Toll’s Never Ending Legal Woes…
October 29, 2012
The legal woes that began piling up at Toll a year ago with the nation’s top labor agency could have been easily brought to a close by simply taking the high road and admitting wrongdoing, and ending their assault on their workers. But for Toll, the high road is the road less traveled. Now they landed themselves a dreadful date with an administrative law judge this upcoming December 10th over a consolidated complaint filed against Toll by Region 31 of the National Labor Relations Board (NLRB) for illegal intimidation, harassment, and surveillance.
At the hearing Toll will attempt to defend (most likely to no avail) a laundry list of National Labor Relations Act (NLRA) violations found by the NLRB, including unlawfully interrogating drivers to assess their union support, questioning if they attended union meetings, and for attempting to sway drivers’ union support with a promise of compensation. The current complaint is actually an expanded version of a complaint issued this past January in which Region 31 had already sided with drivers’ on their allegations of intimidation, harassment, and surveillance. Toll could have remedied the situation then, but time and time again, they denied their actions, and dismissed the charges as “unfair accusations” against the company.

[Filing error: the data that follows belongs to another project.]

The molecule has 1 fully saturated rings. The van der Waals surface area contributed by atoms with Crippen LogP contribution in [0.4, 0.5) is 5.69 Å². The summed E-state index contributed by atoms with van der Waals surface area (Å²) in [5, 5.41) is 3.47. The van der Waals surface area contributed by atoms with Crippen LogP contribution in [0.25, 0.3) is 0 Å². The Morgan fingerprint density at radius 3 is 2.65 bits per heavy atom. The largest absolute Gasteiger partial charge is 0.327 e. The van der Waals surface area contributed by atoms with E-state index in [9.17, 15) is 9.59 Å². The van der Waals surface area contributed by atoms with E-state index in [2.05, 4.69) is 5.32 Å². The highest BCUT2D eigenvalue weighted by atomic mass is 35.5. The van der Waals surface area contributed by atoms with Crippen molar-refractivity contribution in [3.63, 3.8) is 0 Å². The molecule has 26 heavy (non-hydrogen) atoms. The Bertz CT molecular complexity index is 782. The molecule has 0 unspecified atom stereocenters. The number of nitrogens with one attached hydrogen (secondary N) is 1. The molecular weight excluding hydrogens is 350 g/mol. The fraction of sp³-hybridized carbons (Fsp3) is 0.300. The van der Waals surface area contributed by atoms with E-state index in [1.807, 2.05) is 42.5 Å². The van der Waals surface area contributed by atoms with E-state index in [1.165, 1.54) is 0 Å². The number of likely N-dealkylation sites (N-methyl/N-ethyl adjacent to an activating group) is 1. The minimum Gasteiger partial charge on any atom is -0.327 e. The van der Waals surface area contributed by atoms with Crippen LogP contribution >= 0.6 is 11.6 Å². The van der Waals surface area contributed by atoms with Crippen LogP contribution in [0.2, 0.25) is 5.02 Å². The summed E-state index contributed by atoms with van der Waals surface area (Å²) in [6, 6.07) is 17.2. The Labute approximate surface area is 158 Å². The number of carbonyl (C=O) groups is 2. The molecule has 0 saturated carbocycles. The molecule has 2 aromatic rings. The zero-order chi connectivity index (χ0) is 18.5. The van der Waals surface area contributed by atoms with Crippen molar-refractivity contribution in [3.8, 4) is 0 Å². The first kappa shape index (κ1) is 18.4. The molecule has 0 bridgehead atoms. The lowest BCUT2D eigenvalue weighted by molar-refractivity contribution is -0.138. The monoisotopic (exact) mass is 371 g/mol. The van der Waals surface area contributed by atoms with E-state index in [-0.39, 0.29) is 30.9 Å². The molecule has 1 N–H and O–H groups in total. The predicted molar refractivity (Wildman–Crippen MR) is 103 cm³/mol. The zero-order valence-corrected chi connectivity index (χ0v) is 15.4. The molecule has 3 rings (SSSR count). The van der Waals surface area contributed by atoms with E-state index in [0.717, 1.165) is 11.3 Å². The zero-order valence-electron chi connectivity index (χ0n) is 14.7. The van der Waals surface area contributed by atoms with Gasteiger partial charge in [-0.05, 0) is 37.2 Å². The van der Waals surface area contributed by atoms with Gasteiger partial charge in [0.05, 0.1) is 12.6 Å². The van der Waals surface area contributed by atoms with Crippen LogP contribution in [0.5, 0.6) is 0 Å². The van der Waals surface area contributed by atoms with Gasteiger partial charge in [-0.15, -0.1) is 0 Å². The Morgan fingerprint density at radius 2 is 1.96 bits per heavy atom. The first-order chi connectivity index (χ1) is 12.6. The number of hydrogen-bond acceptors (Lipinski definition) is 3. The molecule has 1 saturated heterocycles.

Now facing a federal trial, Toll might make out even worse than before. It’s not a mystery for the company that choosing to perpetuate a two-faced, two-tier system at Toll is simply bad for business. But why they continue down this low road is mindboggling, and exactly the reason Karael Vallecillo, one of the drivers who first filed charges with NLRB, has made the 7,000-mile journey to Australia to inform investors of the damage management is doing to the Toll brand.